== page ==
Major Indian brands like Dabur, Patanjali and Zandu are selling honey adulterated with sugar syrup China, which can skip basic tests used to detect the authenticity of honey, researchers from the Centre for Science and Environment (CSE) have revealed.
The researchers selected 13 brands of processed and raw honey being sold in India as part of their research. The research found that nearly all brands of honey which are sold in the Indian market are adulterated with sugar syrup.
Dismissing all allegations, Dabur, Patanjali, Zandu and many other brands said that their honey products were not adulterated and claimed that they meet all regulatory requirements as per the Food Safety and Standards Authority of India (FSSAI).
"The organisation launched an investigation when beekeepers in North India reported less profits despite a surge in honey sales during the pandemic," CSE director general Sunita Narain said.
"It is a food fraud more nefarious and more sophisticated than what we found in our 2003 and 2006 investigations into soft drinks; more damaging to our health than perhaps anything that we have found till now — keeping in mind the fact that we are still fighting against a killer COVID-19 pandemic with our backs to the wall," Narain said.
"This is immensely worrying, as it will further compromise health in the troubled times of Covid-19. We know that households today are consuming more honey because of its intrinsic goodness — antimicrobial and anti-inflammatory properties," Narain said.
"Our research has found that most of the honey sold in the market is adulterated with sugar syrup. Therefore, instead of honey, people are eating more sugar, which will add to the risk of Covid-19. Sugar ingestion is directly linked to obesity, and obese people are more vulnerable to life-threatening infections," Narain added.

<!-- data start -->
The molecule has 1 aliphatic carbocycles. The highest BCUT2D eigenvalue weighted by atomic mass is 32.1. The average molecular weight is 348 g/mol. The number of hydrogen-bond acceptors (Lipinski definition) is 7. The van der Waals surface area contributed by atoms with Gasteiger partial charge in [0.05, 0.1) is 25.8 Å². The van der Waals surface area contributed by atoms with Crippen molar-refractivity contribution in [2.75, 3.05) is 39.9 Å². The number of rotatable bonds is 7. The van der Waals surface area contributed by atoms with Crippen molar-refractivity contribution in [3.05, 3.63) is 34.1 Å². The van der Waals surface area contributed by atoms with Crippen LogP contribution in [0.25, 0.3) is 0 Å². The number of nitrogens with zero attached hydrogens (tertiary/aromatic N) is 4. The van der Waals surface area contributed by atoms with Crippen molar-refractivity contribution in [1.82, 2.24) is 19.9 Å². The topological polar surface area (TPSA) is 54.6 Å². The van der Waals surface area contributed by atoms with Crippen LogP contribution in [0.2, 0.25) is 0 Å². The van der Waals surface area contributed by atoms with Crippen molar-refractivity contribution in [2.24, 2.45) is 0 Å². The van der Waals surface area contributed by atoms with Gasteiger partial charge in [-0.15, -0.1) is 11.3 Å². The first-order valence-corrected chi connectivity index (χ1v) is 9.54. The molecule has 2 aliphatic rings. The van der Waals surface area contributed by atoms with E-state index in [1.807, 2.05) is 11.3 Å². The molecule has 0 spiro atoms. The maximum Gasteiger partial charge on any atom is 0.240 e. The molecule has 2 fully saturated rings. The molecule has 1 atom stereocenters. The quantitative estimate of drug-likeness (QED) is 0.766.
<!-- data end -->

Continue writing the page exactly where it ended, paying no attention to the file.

According to the research, the modified 'Chinese sugar' can only be detected by a test called Nuclear Magnetic Resonance (NMR), which has been made compulsory very recently in India.
Out of the 13 brands that were tested, almost all, except Apis Himalaya, passed the basic purity tests.
However, when the same brands were tested using NMR, most of them failed. Only three out of 13 passed the NMR test. Saffola, MarkfedSohna and Nature's Nectar passed all tests.
"It shows how the business of adulteration has evolved so that it can pass the stipulated tests in India," Amit Khurana, programme director of CSE's Food Safety and Toxins team said.
"Our concern is not just that the honey we eat is adulterated, but that this adulteration is difficult to catch. In fact, we have found that the sugar syrups are designed so that they can go undetected," he said.
Acharya Balkrishna, managing director of Patanjali Ayurved Ltd, referred to the research results as "an attempt to lower the market share of Indian honey in international trade".
In a statement emailed to ThePrint, he said: "It seems to be a plot to defame Indian natural honey industry and manufacturers in a bid to promote processed honey. It further seems to be an international marketing designed to promote German technology and machines which cost crores of rupees."
The CSE team also said that a factory to manufacture this 'Chinese syrup' was set up in Jaspur, Uttarakhand and the CSE researchers used code word "all pass" (for the syrup) to procure a sample from Jaspur.
"What was shocking to find is that adulterated samples with 25 per cent and 50 per cent sugar syrup passed the test of purity. In this way, we confirmed that sugar syrups exist that can bypass the 2020 FSSAI standard for honey," Khurana, CSE's programme director of Food Safety and Toxins said.